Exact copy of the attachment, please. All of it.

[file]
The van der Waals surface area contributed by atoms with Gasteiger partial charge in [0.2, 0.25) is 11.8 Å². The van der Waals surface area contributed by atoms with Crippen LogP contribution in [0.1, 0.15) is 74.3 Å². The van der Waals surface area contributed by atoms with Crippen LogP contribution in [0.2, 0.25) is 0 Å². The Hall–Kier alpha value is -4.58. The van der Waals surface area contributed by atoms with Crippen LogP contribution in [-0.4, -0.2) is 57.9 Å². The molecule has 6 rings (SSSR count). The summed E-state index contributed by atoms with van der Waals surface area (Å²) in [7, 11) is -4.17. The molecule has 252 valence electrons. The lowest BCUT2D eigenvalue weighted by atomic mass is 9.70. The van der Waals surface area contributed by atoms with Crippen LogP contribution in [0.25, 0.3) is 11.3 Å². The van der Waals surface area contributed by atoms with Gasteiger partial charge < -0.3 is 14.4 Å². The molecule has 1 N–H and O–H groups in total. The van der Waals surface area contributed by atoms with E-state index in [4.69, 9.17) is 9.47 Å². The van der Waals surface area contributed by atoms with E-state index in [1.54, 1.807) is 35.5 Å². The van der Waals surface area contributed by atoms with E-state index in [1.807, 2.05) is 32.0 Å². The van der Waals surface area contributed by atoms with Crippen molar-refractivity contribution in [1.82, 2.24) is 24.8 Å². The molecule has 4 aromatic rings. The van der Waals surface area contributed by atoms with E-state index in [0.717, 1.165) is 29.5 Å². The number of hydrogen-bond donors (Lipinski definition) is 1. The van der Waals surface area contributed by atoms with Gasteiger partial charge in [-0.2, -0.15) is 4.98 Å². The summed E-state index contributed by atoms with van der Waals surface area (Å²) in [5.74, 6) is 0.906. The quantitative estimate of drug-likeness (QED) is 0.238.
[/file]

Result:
The van der Waals surface area contributed by atoms with Gasteiger partial charge in [0.2, 0.25) is 11.8 Å². The van der Waals surface area contributed by atoms with Crippen LogP contribution in [0.1, 0.15) is 74.3 Å². The van der Waals surface area contributed by atoms with Crippen LogP contribution in [0.2, 0.25) is 0 Å². The Hall–Kier alpha value is -4.58. The van der Waals surface area contributed by atoms with Crippen LogP contribution in [-0.4, -0.2) is 57.9 Å². The molecule has 6 rings (SSSR count). The summed E-state index contributed by atoms with van der Waals surface area (Å²) in [7, 11) is -4.17. The molecule has 252 valence electrons. The lowest BCUT2D eigenvalue weighted by atomic mass is 9.70. The van der Waals surface area contributed by atoms with Crippen LogP contribution in [0.25, 0.3) is 11.3 Å². The van der Waals surface area contributed by atoms with Gasteiger partial charge < -0.3 is 14.4 Å². The molecule has 1 N–H and O–H groups in total. The van der Waals surface area contributed by atoms with E-state index in [4.69, 9.17) is 9.47 Å². The van der Waals surface area contributed by atoms with E-state index in [1.54, 1.807) is 35.5 Å². The van der Waals surface area contributed by atoms with E-state index in [1.807, 2.05) is 32.0 Å². The van der Waals surface area contributed by atoms with Crippen molar-refractivity contribution in [1.82, 2.24) is 24.8 Å². The molecule has 4 aromatic rings. The van der Waals surface area contributed by atoms with E-state index in [0.717, 1.165) is 29.5 Å². The number of hydrogen-bond donors (Lipinski definition) is 1. The van der Waals surface area contributed by atoms with Gasteiger partial charge in [-0.2, -0.15) is 4.98 Å². The summed E-state index contributed by atoms with van der Waals surface area (Å²) in [5.74, 6) is 0.906. The quantitative estimate of drug-likeness (QED) is 0.238.